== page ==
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Re: Access to archives

Sep 06, 2004 12:43 PM
by Anton Rozman

Hi friends,

although in my previous message on this theme I came to conclusion 
that this issue could be probably to sensitive for further 
discussion I would nevertheless like to add an idea on what, in my 
opinion, could be an appropriate far-reaching international project 
for the solution of these problems, with the object to develop 
network of theosophical archives.

(See example at:

I believe that the main problem is shortage of the theosophical 
workers dedicated to this important work and that many devoted 
archivists can not meet the ever increasing needs of researchers and 
interested members. How to solve this problem? As I know the 
National Archives in Europe (but it can't be much different 
elsewhere) must offer, by law, all possible technical support to the 
private owners (including societies) for the arrangement of the 
archives which are important as a national cultural heritage. So, 
the theosophical societies should seek this support and in that way 
meet modern standards of their archives.

--- In, gregory <gregory@z...> wrote:
> Regarding the discussions about access to Theosophical archives:
> In my research, I was given completely unrestricted access to the 
> Loma Publications Collection (library and archives) (and even fed 
> housed while working on them!), the ULT library in London, and the 
> library in London. I had unrestricted access to the Pasadena 
library, but 
> not the archives, although some archival material was provided to 
me on 
> request, and Pasadena accommodated me while I was there, and the 
> were extremely helpful and generous. I had what was described as 
> unrestricted access to the Adyar Library by courtesy of John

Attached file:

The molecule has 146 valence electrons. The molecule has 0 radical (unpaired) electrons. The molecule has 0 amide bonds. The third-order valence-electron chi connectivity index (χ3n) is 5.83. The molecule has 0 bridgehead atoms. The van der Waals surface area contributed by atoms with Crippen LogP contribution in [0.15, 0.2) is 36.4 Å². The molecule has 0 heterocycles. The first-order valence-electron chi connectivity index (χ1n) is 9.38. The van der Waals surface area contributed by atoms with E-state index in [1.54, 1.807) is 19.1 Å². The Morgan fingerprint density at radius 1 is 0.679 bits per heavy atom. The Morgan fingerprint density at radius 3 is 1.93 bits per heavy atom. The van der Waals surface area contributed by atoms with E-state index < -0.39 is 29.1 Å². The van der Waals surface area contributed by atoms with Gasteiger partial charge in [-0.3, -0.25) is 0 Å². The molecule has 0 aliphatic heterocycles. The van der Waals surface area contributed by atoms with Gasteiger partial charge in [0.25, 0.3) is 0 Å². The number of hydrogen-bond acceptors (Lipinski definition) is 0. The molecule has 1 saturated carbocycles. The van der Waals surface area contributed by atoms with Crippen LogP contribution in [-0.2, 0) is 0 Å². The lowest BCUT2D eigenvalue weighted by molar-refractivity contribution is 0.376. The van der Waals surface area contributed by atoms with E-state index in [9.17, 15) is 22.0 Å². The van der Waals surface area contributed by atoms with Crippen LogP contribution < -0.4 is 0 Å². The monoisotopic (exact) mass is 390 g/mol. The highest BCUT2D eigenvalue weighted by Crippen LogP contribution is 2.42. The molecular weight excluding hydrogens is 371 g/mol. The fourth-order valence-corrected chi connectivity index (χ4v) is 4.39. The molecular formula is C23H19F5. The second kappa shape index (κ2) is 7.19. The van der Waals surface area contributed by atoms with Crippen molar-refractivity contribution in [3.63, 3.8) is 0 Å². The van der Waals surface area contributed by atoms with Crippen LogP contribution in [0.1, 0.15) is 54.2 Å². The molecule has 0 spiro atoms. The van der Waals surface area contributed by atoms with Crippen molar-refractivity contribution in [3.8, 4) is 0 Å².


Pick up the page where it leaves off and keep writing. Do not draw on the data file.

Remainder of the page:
Coats) but 
> there were some odd "difficulties" over particular works - e.g. 
> Wood's "Is this Theosophy?" was, apparently, in a permanent state 
> "being fumigated" (physically? psychically?). But no real 
> were put in my way, and the staff were extremely helpful. A couple 
> minor problems were quickly resolved by John. I had slightly 
> access to the Adyar archives - I could not see a list of files or 
> inventory of materials, but if I requested a file, and it existed, 
it was 
> provided to me. Thus, I asked for some files which "didn't exist" 
> when asked for under another title were produced. It just took a 
bit of 
> imagination on my part. The only formal restriction I found was 
> requests to have copies made of some photographs were refused. I 
> have copies of some, but not of others. Essentially, the refusals 
> for copies of some fascinating photographs of Leadbeater with semi-
> boys in the grounds of The Manor. I was refused any access to the 
> archives, but I must say I have no particular problem with that. 
The ES 
> is a private, secret organization with a right to control its own 
> archives. I have no complaints at all about the treatment I 
received at 
> Adyar - people were generous, hospitable and kind. As a non-member 
and an 
> academic researcher, I really could not have sought more 
> Dr Gregory Tillett

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